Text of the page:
Q&A: Clare Lilley, Frieze Sculpture Park curator
- 13 October 2014
Darth Vader, wicker sculpture and this year's show-stoppers – ahead of Frieze London, we talk to the Sculpture Park's curator about the 2014 show and the impact of the Art Fund's app.
The Frieze Sculpture Park is in its third year now. What have been your personal highlights?
I love interaction and it’s been an absolute pleasure for me to be able to work with some of the artists during installation. In the past Oscar Murillo and Alice Channer were fantastic, working away for hours in the pouring rain until they were absolutely satisfied. And it was an incredible buzz to meet and work with Judy Chicago on her installation, also with David Notarius who helped us install Helen Chadwick’s Piss Flowers.
This year I’ve enjoyed being with Kristin Oppenheim, Marie Lund and Caroline Achaintre – all of them so thoughtful – and perhaps especially with the veteran American artist, Richard Nonas, who has made a really powerful site-specific work. Again, he’s thoughtful and has real wisdom, so I’ve learned a lot.
Have people's reactions to the Sculpture Park surprised you in previous years?
In 2012 it really was surprising to see how menacing some people found Jean-Luc Moulène’s Body Versus Twizzy. It’s a highly polished, smooth and brooding work made from a collapsed and reorganised Twizzy car and has something of Darth Vader about it, which people clearly picked up on.
If you believe the British press you might think the British hate contemporary sculpture, but I know that isn’t true and working in Regent’s Park reinforces to me how curious and expansive people are. I think a lot about the huge variety of people who use the English Gardens on a daily basis and I try to make a wonderful experience for everyone, not just Frieze people. I’ve had the most fantastic conversations with complete strangers and I love how sculpture in the public realm can be such a force for communication and exchange.
How did the Frieze Sculpture Park app change people's experience of the park last year?
Many people have spoken to me about it and the app is perfect in giving a way into a very diverse clutch of sculptures. One of the great things about the Sculpture Park is that it allows time for thinking and breathing between the more hectic fairs, and the app helps give a richer experience.
Does being in a central London park give a different experience of sculpture to the open Yorkshire countryside?
Actually I think they’re quite similar; these kinds of nurtured landscapes and their features enable a relatively coherent presentation, which is far more difficult in an urban setting. Of course in Yorkshire people make repeat visits over time and see works in different weather conditions and so build up a kind of relationship, but even over the course of a week there will be people in Regent’s Park who form an intangible connection with the sculpture.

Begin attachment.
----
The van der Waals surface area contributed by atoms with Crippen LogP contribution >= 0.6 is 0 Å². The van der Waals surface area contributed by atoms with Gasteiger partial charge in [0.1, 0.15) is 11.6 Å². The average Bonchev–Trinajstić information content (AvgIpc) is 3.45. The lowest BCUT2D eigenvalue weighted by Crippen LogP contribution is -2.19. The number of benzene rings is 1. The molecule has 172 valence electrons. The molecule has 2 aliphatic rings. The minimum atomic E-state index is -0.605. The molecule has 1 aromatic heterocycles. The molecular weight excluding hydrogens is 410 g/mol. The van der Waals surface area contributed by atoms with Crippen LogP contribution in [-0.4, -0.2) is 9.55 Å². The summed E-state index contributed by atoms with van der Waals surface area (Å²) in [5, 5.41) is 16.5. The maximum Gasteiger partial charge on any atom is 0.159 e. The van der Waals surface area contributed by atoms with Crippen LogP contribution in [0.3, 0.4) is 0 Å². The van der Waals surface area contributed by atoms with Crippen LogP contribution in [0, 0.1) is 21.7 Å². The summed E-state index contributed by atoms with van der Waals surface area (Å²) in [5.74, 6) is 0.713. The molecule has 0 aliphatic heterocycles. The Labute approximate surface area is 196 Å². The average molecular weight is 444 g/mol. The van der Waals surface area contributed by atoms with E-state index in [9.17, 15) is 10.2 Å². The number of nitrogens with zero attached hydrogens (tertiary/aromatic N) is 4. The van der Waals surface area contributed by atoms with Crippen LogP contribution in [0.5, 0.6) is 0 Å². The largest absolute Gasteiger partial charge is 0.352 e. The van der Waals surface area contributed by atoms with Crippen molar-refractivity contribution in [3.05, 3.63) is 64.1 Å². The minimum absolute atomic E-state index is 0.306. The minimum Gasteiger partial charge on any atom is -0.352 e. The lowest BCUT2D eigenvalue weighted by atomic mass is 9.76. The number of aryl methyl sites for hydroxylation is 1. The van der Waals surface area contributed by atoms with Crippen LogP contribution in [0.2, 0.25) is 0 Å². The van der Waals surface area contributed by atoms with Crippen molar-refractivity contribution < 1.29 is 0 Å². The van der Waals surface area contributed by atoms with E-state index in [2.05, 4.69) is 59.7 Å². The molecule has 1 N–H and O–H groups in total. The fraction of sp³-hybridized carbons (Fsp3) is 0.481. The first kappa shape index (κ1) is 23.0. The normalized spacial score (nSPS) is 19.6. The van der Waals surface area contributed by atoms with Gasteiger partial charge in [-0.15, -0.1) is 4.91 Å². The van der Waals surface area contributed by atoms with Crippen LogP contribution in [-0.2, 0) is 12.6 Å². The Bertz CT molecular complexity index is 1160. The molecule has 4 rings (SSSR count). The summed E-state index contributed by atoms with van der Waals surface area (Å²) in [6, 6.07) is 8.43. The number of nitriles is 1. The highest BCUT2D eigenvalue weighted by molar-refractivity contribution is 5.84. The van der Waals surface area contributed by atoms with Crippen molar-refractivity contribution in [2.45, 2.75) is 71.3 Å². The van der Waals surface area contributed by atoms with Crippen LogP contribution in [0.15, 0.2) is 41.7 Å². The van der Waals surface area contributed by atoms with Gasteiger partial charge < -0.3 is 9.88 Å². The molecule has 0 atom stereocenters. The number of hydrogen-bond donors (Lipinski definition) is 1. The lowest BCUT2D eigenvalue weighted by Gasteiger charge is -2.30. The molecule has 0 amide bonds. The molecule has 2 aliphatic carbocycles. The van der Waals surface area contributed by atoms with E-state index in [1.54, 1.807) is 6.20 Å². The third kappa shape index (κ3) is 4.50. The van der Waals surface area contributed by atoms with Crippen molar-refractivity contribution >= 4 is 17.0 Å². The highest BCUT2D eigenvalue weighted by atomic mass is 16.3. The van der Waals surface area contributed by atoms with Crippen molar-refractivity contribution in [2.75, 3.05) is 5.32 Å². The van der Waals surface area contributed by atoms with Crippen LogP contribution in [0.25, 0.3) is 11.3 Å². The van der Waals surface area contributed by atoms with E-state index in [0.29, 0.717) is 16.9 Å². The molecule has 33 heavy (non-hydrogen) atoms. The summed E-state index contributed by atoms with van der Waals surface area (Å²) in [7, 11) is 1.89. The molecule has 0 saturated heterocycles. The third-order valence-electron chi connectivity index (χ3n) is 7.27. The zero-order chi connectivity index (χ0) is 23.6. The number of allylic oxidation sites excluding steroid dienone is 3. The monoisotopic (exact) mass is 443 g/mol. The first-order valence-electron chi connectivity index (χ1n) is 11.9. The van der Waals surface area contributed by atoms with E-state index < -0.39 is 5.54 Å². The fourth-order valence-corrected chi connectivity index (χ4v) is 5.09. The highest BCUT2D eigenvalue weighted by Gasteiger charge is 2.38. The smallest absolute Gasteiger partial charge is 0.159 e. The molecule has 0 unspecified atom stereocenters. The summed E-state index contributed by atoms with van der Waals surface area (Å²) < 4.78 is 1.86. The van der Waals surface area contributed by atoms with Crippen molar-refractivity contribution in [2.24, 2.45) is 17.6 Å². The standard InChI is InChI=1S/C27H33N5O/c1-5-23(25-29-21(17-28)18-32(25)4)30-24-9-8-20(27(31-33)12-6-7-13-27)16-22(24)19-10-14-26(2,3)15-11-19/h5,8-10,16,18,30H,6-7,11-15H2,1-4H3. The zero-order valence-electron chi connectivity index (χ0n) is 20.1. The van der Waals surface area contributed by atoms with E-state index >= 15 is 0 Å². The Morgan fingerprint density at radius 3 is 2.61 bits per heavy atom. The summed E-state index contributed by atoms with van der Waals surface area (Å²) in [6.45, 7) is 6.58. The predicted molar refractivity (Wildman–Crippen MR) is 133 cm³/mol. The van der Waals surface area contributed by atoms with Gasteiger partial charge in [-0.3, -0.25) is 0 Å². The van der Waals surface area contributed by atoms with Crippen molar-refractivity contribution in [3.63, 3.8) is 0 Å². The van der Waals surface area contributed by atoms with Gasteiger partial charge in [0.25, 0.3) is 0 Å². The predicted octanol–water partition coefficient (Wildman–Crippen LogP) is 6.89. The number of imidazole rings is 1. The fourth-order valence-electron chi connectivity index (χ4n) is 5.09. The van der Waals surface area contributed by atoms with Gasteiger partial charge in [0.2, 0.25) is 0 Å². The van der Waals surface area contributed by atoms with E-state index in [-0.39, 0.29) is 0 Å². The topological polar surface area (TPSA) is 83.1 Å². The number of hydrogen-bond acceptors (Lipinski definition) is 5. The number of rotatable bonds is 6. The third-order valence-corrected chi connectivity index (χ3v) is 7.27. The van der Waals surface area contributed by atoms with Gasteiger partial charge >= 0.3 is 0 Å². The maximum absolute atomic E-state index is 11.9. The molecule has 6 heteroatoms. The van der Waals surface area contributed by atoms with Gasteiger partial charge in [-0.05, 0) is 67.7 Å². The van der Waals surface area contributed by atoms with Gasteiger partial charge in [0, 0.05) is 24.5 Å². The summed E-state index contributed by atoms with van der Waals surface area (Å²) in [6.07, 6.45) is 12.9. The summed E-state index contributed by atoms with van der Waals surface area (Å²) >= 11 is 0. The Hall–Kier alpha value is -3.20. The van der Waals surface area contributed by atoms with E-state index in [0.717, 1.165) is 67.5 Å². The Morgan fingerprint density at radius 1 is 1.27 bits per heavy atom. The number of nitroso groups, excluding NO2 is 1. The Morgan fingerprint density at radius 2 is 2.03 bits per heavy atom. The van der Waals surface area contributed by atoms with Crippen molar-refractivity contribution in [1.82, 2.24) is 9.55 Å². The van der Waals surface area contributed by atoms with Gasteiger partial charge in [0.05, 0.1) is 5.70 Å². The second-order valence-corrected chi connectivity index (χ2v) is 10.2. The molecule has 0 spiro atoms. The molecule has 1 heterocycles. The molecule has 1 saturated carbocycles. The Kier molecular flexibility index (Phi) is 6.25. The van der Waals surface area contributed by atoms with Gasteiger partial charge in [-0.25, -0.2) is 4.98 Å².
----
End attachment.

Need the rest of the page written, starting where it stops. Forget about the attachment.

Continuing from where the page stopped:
The park features pieces from the 1960s and 1970s alongside contemporary works. Has sculpture changed much since then, and did your choice of modern works influence your selection of contemporary pieces?
You know artists are still wrangling with similar concerns, whether they be political, around material and its interaction with space, or with contemporary (at the time) culture such as comics or music. In my selection of works I focus more on the quality of work than the time at which it was made. It’s interesting that last year I had many sculptures with mirrored surfaces, whereas this year I have more earthy materials, like wood, wicker, copper, bronze and stone.
What are the biggest challenges of curating an event like Frieze Sculpture Park?
The process means I’m selecting works from images that I often haven’t seen in real life – and that means turning other proposals down – and then siting them on a map, which goes to print long before I ever see the sculptures. I’ve sited a lot of sculptures in my life and I’ve spent an awful lot of time in the English Gardens – you have to learn a landscape in order to successfully site works in it – but even so, it’s not easy to truly understand the scale and presence of a work from a photograph. Another challenge is that sometimes trees are cut down, have growth spurts, or are planted between the time that I’ve sited the works on paper and physically site them. Even quite small changes can radically alter a space.
What works are you most excited about having in the park this year?
That’s a tough one because my heart beats faster every time I walk into the Park, and that comes from the whole combination of works and how they interact with the landscape, but this year the sheer scale, presence and audacity of KAWS’s Small Lies makes it a show-stopper.
Frieze Art Fair 2014 is at Regent's Park from 15 to 19 October. Save 25% on advance tickets with a National Art Pass. The Frieze Sculpture Guide app is available for free from the App Store or Google Play.